Emmy Werner

From Wikipedia, the free encyclopedia
Jump to navigation Jump to search

Emmy E. Werner (1929 – October 12, 2017)[1] was an American developmental psychologist known for her research on risk and resilience in children.

Early life[edit]

She received her Ph.D. from the University of Nebraska and was a professor emerita in the Department of Human and Community Development at the University of California, Davis.

Career[edit]

Werner was best known for her leadership of a 40-year longitudinal study of 698 infants born on the Hawaiian island of Kauai — the island's entire birth cohort for the year 1955.[2][3][4] The study found that many children exposed to reproductive and environmental risk factors (for instance, premature birth coupled with an unstable household and a mentally ill mother) go on to experience more problems with delinquency, mental and physical health and family stability than children exposed to fewer such risk factors.

Among Werner's most significant findings was that one third of all high-risk children displayed resilience and developed into caring, competent and confident adults despite their problematic development histories. She and her fellow researchers identified a number of protective factors in the lives of these resilient individuals that helped to balance out risk factors at critical periods in their development. Among these factors were a strong bond with a nonparental caretaker (such as an aunt, babysitter, or teacher) and involvement in a church or community group like the YMCA.

Her book Through the Eyes of Innocents tells the stories of children caught up in World War II in their own words.[5]

Awards[edit]

  • Distinguished Scientific Contributions to Child Development Award from the Society for Research in Child Development (1999)[6]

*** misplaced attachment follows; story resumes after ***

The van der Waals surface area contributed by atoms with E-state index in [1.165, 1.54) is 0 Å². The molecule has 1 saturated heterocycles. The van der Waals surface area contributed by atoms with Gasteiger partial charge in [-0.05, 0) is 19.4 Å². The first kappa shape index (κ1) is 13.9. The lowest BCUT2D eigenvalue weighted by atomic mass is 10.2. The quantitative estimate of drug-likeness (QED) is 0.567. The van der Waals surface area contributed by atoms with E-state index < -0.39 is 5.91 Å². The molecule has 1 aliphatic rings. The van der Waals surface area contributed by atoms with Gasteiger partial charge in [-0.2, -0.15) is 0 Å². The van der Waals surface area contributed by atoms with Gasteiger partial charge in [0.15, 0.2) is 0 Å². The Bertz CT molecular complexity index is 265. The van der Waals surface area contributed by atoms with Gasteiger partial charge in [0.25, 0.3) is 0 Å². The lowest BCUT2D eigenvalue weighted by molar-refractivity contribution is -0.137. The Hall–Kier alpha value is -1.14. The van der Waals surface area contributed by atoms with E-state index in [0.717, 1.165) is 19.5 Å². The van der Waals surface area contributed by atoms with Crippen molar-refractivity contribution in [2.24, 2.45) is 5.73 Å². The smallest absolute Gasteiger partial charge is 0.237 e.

• Dolley Madison Presidential Award for Outstanding Lifelong Contributions to the Development and Well-being of Children and Families (1999)[1]
  • Arnold Gesell Prize, German Society for Social Pediatrics (2001)[1]
  • University of California Constantine Panunzio Distinguished Emeriti Award (1999/2000)[7]
  • Distinguished Friend of the University Award, UC Davis (2015)[8]

Books[edit]

  • Werner, E. E., & Smith, R. S. (1982). Vulnerable, but Invincible: A Longitudinal Study of Resilient Children and Youth. McGraw-Hill.
  • Werner, E. E., & Smith, R. S. (1992). Overcoming the Odds: High Risk Children from Birth to Adulthood. Cornell University Press.
  • Werner, E. E. (2000). Through the Eyes of Innocents: Children Witness World War II. Westview Press.
  • Werner, E. E., & Smith, R. S. (2001). Journeys from Childhood to Midlife: Risk, Resilience, and Recovery. Cornell University Press.
  • Werner, E. E. (2002). A Conspiracy of Decency: The Rescue of the Danish Jews during World War II. Westview Press.
  • Werner, E. E. (2006). In Pursuit of Liberty: Coming of Age in the American Revolution. Greenwood Publishing Group.
  • Werner, E. E. (2009). Passages to America: Oral Histories of Child Immigrants from Ellis Island and Angel Island. Potomac Books.

See also[edit]

References[edit]

  1. ^ a b c Min, Paul (2017-02-08). "Emmy Werner". Department of Human Ecology. Retrieved 2021-09-23.
  2. ^ Weir, Kirsten. "Maximizing children's resilience. Monitor on Psychology. (September 2017).
  3. ^ Konnikova, Maria. "How People Learn to Become Resilient". The New Yorker, February 11, 2016.
  4. ^ Andrews, Tony. "'I put myself in standby mode': what makes a survivor?". The Guardian, January 7, 2017.
  5. ^ Werner, Emmy E (2001). Through the Eyes of Innocents. Basic Books.
  6. ^ "Biennial Awards Archive | Society for Research in Child Development SRCD". www.srcd.org. Retrieved 2021-09-23.
  7. ^ "Constantine Panunzio Distinguished Emeriti Award". UC Davis Emeriti Association. Retrieved 2021-09-23.{{cite web}}: CS1 maint: url-status (link)
  8. ^ Anonymous (2015-04-03). "Distinguished Friend of the University Award 2015: Emmy Werner". One Aggie Network. Retrieved 2021-09-23.
  • Werner, E.E. (2004). "What can we learn about resilience from large scale longitudinal studies?" In "Handbook of Resilience in Children," New York, Kluwer Academic/Plenum Publishers

External links[edit]